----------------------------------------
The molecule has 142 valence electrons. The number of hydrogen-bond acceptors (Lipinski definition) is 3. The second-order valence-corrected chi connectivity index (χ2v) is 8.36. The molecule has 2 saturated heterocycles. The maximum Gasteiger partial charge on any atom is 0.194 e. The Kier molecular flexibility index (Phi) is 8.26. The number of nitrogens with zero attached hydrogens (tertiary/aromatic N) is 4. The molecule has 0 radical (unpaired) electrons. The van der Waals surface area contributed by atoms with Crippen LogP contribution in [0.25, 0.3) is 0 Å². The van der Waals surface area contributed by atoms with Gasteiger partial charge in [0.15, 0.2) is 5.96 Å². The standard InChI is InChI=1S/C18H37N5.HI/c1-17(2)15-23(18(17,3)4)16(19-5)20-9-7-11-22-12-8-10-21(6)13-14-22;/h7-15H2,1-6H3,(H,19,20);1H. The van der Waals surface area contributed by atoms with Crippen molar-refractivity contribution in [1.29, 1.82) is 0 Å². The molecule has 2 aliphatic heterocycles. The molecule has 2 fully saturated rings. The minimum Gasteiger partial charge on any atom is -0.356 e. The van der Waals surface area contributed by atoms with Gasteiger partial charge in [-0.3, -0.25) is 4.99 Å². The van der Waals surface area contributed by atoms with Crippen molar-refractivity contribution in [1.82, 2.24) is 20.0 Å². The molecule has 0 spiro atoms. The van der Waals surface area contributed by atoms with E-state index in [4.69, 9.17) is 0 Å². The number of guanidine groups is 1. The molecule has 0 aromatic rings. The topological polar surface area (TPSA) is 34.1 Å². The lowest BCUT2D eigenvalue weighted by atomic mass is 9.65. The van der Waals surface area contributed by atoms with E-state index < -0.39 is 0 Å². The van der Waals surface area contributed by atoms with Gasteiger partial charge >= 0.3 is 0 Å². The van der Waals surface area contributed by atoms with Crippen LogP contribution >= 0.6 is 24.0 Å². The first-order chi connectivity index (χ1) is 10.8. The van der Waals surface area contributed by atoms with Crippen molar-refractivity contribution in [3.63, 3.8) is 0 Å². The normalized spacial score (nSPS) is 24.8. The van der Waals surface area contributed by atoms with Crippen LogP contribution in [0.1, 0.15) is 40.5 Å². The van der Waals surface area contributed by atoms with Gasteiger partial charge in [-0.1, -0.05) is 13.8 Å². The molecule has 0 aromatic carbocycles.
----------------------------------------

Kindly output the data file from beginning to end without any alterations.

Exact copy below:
The molecule has 142 valence electrons. The number of hydrogen-bond acceptors (Lipinski definition) is 3. The second-order valence-corrected chi connectivity index (χ2v) is 8.36. The molecule has 2 saturated heterocycles. The maximum Gasteiger partial charge on any atom is 0.194 e. The Kier molecular flexibility index (Phi) is 8.26. The number of nitrogens with zero attached hydrogens (tertiary/aromatic N) is 4. The molecule has 0 radical (unpaired) electrons. The van der Waals surface area contributed by atoms with Crippen LogP contribution in [0.25, 0.3) is 0 Å². The van der Waals surface area contributed by atoms with Gasteiger partial charge in [0.15, 0.2) is 5.96 Å². The standard InChI is InChI=1S/C18H37N5.HI/c1-17(2)15-23(18(17,3)4)16(19-5)20-9-7-11-22-12-8-10-21(6)13-14-22;/h7-15H2,1-6H3,(H,19,20);1H. The van der Waals surface area contributed by atoms with Crippen molar-refractivity contribution in [1.29, 1.82) is 0 Å². The molecule has 2 aliphatic heterocycles. The molecule has 2 fully saturated rings. The minimum Gasteiger partial charge on any atom is -0.356 e. The van der Waals surface area contributed by atoms with Gasteiger partial charge in [-0.3, -0.25) is 4.99 Å². The van der Waals surface area contributed by atoms with Crippen molar-refractivity contribution in [1.82, 2.24) is 20.0 Å². The molecule has 0 spiro atoms. The van der Waals surface area contributed by atoms with E-state index in [4.69, 9.17) is 0 Å². The number of guanidine groups is 1. The molecule has 0 aromatic rings. The topological polar surface area (TPSA) is 34.1 Å². The lowest BCUT2D eigenvalue weighted by atomic mass is 9.65. The van der Waals surface area contributed by atoms with E-state index < -0.39 is 0 Å². The van der Waals surface area contributed by atoms with Gasteiger partial charge >= 0.3 is 0 Å². The van der Waals surface area contributed by atoms with Crippen LogP contribution >= 0.6 is 24.0 Å². The first-order chi connectivity index (χ1) is 10.8. The van der Waals surface area contributed by atoms with Crippen molar-refractivity contribution in [3.63, 3.8) is 0 Å². The normalized spacial score (nSPS) is 24.8. The van der Waals surface area contributed by atoms with Crippen LogP contribution in [0.1, 0.15) is 40.5 Å². The van der Waals surface area contributed by atoms with Gasteiger partial charge in [-0.1, -0.05) is 13.8 Å². The molecule has 0 aromatic carbocycles.